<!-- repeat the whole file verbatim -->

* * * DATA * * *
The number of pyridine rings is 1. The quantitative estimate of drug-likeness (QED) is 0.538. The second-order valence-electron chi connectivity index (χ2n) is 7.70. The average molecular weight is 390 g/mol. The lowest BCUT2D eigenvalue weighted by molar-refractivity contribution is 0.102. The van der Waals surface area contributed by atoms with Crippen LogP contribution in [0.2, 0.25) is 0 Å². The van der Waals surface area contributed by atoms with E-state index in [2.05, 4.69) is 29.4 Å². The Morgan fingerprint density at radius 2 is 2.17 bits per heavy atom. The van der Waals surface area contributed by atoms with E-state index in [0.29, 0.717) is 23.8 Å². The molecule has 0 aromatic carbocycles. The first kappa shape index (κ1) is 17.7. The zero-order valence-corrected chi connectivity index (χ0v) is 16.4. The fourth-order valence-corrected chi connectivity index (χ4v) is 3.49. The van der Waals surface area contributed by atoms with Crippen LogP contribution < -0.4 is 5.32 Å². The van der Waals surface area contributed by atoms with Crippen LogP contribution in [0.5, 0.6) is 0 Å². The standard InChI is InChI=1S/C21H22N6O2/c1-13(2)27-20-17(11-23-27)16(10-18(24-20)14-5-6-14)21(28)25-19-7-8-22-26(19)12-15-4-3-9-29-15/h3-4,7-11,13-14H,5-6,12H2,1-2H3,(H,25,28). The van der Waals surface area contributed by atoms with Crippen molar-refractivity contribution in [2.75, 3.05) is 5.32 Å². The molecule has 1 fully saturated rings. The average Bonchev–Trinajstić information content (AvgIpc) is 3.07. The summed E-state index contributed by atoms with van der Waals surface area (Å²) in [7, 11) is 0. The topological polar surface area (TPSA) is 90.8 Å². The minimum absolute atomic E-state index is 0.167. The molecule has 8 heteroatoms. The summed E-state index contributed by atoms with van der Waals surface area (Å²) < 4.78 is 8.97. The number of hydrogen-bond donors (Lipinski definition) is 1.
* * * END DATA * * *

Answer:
The number of pyridine rings is 1. The quantitative estimate of drug-likeness (QED) is 0.538. The second-order valence-electron chi connectivity index (χ2n) is 7.70. The average molecular weight is 390 g/mol. The lowest BCUT2D eigenvalue weighted by molar-refractivity contribution is 0.102. The van der Waals surface area contributed by atoms with Crippen LogP contribution in [0.2, 0.25) is 0 Å². The van der Waals surface area contributed by atoms with E-state index in [2.05, 4.69) is 29.4 Å². The Morgan fingerprint density at radius 2 is 2.17 bits per heavy atom. The van der Waals surface area contributed by atoms with E-state index in [0.29, 0.717) is 23.8 Å². The molecule has 0 aromatic carbocycles. The first kappa shape index (κ1) is 17.7. The zero-order valence-corrected chi connectivity index (χ0v) is 16.4. The fourth-order valence-corrected chi connectivity index (χ4v) is 3.49. The van der Waals surface area contributed by atoms with Crippen LogP contribution < -0.4 is 5.32 Å². The van der Waals surface area contributed by atoms with Crippen LogP contribution in [0.5, 0.6) is 0 Å². The standard InChI is InChI=1S/C21H22N6O2/c1-13(2)27-20-17(11-23-27)16(10-18(24-20)14-5-6-14)21(28)25-19-7-8-22-26(19)12-15-4-3-9-29-15/h3-4,7-11,13-14H,5-6,12H2,1-2H3,(H,25,28). The van der Waals surface area contributed by atoms with Crippen molar-refractivity contribution in [2.75, 3.05) is 5.32 Å². The molecule has 1 fully saturated rings. The average Bonchev–Trinajstić information content (AvgIpc) is 3.07. The summed E-state index contributed by atoms with van der Waals surface area (Å²) in [7, 11) is 0. The topological polar surface area (TPSA) is 90.8 Å². The minimum absolute atomic E-state index is 0.167. The molecule has 8 heteroatoms. The summed E-state index contributed by atoms with van der Waals surface area (Å²) < 4.78 is 8.97. The number of hydrogen-bond donors (Lipinski definition) is 1.